A novel following the life of a Spanish woman’s journey from her humble beginnings as a poor seamstress, to an English spy during World War II.
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A thriller following a black ops specialist, with brain damage, trying to survive a pirate attack on a ship, while contemplating her life, motherhood, & career
Anatole France (16 April, 1844 – 12 October, 1924) was a poet, journalist, bibliophile and a Nobel Prize in Literature winning novelist from France.
Virginia Hall is an American from Baltimore, for her France is a second home. Virginia volunteers to work with the SOE and the OSS to coordinate the response of the French Resistance with the Allies, prior to D-Day.
I enjoyed this book very much, it was fast paced, well written, and a lot of fun to read. A novel mixing up family drama and espionage – who could ask for more?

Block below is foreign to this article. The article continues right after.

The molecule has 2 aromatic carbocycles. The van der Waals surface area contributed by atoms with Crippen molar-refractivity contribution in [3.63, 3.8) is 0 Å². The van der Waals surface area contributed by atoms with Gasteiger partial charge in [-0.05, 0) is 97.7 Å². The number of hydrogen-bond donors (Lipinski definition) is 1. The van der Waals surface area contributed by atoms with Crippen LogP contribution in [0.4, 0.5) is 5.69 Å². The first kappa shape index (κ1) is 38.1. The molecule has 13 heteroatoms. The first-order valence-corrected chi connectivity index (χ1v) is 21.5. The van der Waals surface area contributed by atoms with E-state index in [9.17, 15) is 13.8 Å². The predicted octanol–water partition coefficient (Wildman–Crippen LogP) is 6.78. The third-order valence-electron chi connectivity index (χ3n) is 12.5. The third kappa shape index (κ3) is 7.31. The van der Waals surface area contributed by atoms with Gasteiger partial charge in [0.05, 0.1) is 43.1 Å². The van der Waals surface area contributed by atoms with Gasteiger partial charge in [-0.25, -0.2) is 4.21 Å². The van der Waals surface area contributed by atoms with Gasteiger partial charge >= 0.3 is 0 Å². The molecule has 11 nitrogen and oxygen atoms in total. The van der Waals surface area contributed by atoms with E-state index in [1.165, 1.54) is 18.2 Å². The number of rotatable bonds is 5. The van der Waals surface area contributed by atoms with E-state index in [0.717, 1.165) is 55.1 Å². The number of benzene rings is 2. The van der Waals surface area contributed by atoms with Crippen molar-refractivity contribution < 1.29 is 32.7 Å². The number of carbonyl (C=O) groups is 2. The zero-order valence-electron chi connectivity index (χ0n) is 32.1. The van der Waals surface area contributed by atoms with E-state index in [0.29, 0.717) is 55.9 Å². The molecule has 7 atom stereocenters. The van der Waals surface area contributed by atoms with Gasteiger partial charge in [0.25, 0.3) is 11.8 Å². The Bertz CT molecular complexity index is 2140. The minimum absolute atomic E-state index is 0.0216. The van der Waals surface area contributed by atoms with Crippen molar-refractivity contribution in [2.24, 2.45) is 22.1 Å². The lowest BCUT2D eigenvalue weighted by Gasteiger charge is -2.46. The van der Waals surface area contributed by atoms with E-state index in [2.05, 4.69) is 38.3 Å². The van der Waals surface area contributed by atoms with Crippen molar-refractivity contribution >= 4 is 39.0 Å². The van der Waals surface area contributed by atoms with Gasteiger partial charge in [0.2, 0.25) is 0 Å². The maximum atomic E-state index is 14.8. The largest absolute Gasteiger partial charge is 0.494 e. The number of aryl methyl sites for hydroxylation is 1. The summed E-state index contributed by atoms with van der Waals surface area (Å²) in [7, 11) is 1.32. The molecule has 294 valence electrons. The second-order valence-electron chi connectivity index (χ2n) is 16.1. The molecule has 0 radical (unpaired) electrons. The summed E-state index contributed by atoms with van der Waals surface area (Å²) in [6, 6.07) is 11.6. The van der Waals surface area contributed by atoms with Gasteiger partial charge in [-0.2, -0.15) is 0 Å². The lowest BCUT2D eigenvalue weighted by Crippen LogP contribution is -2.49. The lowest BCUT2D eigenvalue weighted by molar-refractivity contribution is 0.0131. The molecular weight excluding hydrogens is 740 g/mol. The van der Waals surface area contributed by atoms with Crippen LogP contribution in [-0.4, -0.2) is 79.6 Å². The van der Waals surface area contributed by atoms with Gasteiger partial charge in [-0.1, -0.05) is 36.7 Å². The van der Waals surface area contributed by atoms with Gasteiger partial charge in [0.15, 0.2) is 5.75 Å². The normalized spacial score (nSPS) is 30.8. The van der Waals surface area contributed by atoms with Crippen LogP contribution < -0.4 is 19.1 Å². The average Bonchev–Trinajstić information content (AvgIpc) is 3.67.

This was a surprising book, unlike many of the espionage novels I’ve read before. The story takes place over 70+ years in which the protagonist finds himself on the edge of history, like many of us do.
To my surprise, this techno-fiction book became, about half way in, a world spanning espionage and intrigue story. Everything is drive, of course, by this new technology that would set the world into a new age that everyone wants to get their hands on.
Milo Weaver, the reluctant spy, finds himself facing a CIA analyst about 10 years after the Department of Tourism, CIA’s silent assassins, was disbanded. The two find themselves on the run when a new breed of Tourists tries to kill them both.
Milo Weaver is back home after linking the Chinese government to the destruction of CIA’s Tourism Department. Instead of spending his life with his family
Just as Cervantes’ Don Quichotte made fun of the junk-culture in his era, Mr. Rushdie goes to a literary war with the garbage that Americans are inundated with